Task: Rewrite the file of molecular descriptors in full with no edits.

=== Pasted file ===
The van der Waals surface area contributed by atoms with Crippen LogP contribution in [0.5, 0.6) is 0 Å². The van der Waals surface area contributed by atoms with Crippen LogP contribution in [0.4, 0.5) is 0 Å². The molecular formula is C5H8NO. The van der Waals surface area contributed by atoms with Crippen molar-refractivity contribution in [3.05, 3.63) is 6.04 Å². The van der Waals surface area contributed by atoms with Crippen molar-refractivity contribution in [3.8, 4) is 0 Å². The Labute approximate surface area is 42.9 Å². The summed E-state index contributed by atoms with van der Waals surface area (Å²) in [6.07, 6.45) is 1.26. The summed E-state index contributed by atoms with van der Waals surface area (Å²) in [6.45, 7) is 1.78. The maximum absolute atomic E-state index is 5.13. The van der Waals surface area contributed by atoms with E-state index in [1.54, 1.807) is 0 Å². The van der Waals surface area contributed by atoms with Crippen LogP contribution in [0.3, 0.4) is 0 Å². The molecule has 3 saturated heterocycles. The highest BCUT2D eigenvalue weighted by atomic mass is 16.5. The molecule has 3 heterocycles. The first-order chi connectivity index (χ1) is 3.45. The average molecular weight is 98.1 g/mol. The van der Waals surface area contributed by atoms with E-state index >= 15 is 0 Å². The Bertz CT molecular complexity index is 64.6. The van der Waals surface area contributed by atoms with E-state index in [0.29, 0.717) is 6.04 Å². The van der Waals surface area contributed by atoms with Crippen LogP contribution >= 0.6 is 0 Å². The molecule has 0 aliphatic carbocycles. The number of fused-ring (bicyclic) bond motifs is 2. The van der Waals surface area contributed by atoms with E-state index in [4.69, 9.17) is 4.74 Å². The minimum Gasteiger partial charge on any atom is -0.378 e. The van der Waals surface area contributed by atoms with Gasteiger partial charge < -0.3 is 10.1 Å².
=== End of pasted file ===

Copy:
The van der Waals surface area contributed by atoms with Crippen LogP contribution in [0.5, 0.6) is 0 Å². The van der Waals surface area contributed by atoms with Crippen LogP contribution in [0.4, 0.5) is 0 Å². The molecular formula is C5H8NO. The van der Waals surface area contributed by atoms with Crippen molar-refractivity contribution in [3.05, 3.63) is 6.04 Å². The van der Waals surface area contributed by atoms with Crippen molar-refractivity contribution in [3.8, 4) is 0 Å². The Labute approximate surface area is 42.9 Å². The summed E-state index contributed by atoms with van der Waals surface area (Å²) in [6.07, 6.45) is 1.26. The summed E-state index contributed by atoms with van der Waals surface area (Å²) in [6.45, 7) is 1.78. The maximum absolute atomic E-state index is 5.13. The van der Waals surface area contributed by atoms with E-state index in [1.54, 1.807) is 0 Å². The van der Waals surface area contributed by atoms with Crippen LogP contribution in [0.3, 0.4) is 0 Å². The molecule has 3 saturated heterocycles. The highest BCUT2D eigenvalue weighted by atomic mass is 16.5. The molecule has 3 heterocycles. The first-order chi connectivity index (χ1) is 3.45. The average molecular weight is 98.1 g/mol. The van der Waals surface area contributed by atoms with E-state index >= 15 is 0 Å². The Bertz CT molecular complexity index is 64.6. The van der Waals surface area contributed by atoms with E-state index in [0.29, 0.717) is 6.04 Å². The van der Waals surface area contributed by atoms with Crippen LogP contribution >= 0.6 is 0 Å². The molecule has 0 aliphatic carbocycles. The number of fused-ring (bicyclic) bond motifs is 2. The van der Waals surface area contributed by atoms with E-state index in [4.69, 9.17) is 4.74 Å². The minimum Gasteiger partial charge on any atom is -0.378 e. The van der Waals surface area contributed by atoms with Gasteiger partial charge < -0.3 is 10.1 Å².